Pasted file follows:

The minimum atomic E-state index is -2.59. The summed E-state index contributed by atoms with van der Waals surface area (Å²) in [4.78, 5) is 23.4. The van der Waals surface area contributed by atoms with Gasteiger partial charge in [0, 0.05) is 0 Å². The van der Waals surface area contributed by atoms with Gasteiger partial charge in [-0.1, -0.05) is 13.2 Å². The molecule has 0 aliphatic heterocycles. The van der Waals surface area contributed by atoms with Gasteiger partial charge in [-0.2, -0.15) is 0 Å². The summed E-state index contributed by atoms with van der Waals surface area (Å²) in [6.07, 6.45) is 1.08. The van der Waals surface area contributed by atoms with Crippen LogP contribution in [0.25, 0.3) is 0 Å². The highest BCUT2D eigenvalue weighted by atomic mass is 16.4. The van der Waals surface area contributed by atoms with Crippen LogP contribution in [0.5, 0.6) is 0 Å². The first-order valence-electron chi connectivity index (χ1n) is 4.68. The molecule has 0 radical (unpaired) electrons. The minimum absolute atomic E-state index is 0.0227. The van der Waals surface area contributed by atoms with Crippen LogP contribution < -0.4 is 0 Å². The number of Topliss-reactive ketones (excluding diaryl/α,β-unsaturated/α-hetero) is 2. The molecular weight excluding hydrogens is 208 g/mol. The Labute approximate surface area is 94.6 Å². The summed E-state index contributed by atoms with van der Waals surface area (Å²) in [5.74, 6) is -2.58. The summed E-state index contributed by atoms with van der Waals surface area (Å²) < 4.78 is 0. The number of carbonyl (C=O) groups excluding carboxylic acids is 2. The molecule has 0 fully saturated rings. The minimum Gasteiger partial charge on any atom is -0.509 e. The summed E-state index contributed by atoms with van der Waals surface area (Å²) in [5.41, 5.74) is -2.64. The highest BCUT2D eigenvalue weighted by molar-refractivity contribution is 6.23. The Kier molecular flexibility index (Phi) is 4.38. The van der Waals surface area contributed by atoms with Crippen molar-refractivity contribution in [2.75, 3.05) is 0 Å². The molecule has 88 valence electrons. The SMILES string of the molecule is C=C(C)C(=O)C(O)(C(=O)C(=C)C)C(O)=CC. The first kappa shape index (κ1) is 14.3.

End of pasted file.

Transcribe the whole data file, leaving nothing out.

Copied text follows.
The minimum atomic E-state index is -2.59. The summed E-state index contributed by atoms with van der Waals surface area (Å²) in [4.78, 5) is 23.4. The van der Waals surface area contributed by atoms with Gasteiger partial charge in [0, 0.05) is 0 Å². The van der Waals surface area contributed by atoms with Gasteiger partial charge in [-0.1, -0.05) is 13.2 Å². The molecule has 0 aliphatic heterocycles. The van der Waals surface area contributed by atoms with Gasteiger partial charge in [-0.2, -0.15) is 0 Å². The summed E-state index contributed by atoms with van der Waals surface area (Å²) in [6.07, 6.45) is 1.08. The van der Waals surface area contributed by atoms with Crippen LogP contribution in [0.25, 0.3) is 0 Å². The highest BCUT2D eigenvalue weighted by atomic mass is 16.4. The van der Waals surface area contributed by atoms with Crippen LogP contribution in [0.5, 0.6) is 0 Å². The first-order valence-electron chi connectivity index (χ1n) is 4.68. The molecule has 0 radical (unpaired) electrons. The minimum absolute atomic E-state index is 0.0227. The van der Waals surface area contributed by atoms with Crippen LogP contribution < -0.4 is 0 Å². The number of Topliss-reactive ketones (excluding diaryl/α,β-unsaturated/α-hetero) is 2. The molecular weight excluding hydrogens is 208 g/mol. The Labute approximate surface area is 94.6 Å². The summed E-state index contributed by atoms with van der Waals surface area (Å²) in [5.74, 6) is -2.58. The summed E-state index contributed by atoms with van der Waals surface area (Å²) < 4.78 is 0. The number of carbonyl (C=O) groups excluding carboxylic acids is 2. The molecule has 0 fully saturated rings. The minimum Gasteiger partial charge on any atom is -0.509 e. The summed E-state index contributed by atoms with van der Waals surface area (Å²) in [5.41, 5.74) is -2.64. The highest BCUT2D eigenvalue weighted by molar-refractivity contribution is 6.23. The Kier molecular flexibility index (Phi) is 4.38. The van der Waals surface area contributed by atoms with Crippen molar-refractivity contribution in [2.75, 3.05) is 0 Å². The molecule has 88 valence electrons. The SMILES string of the molecule is C=C(C)C(=O)C(O)(C(=O)C(=C)C)C(O)=CC. The first kappa shape index (κ1) is 14.3.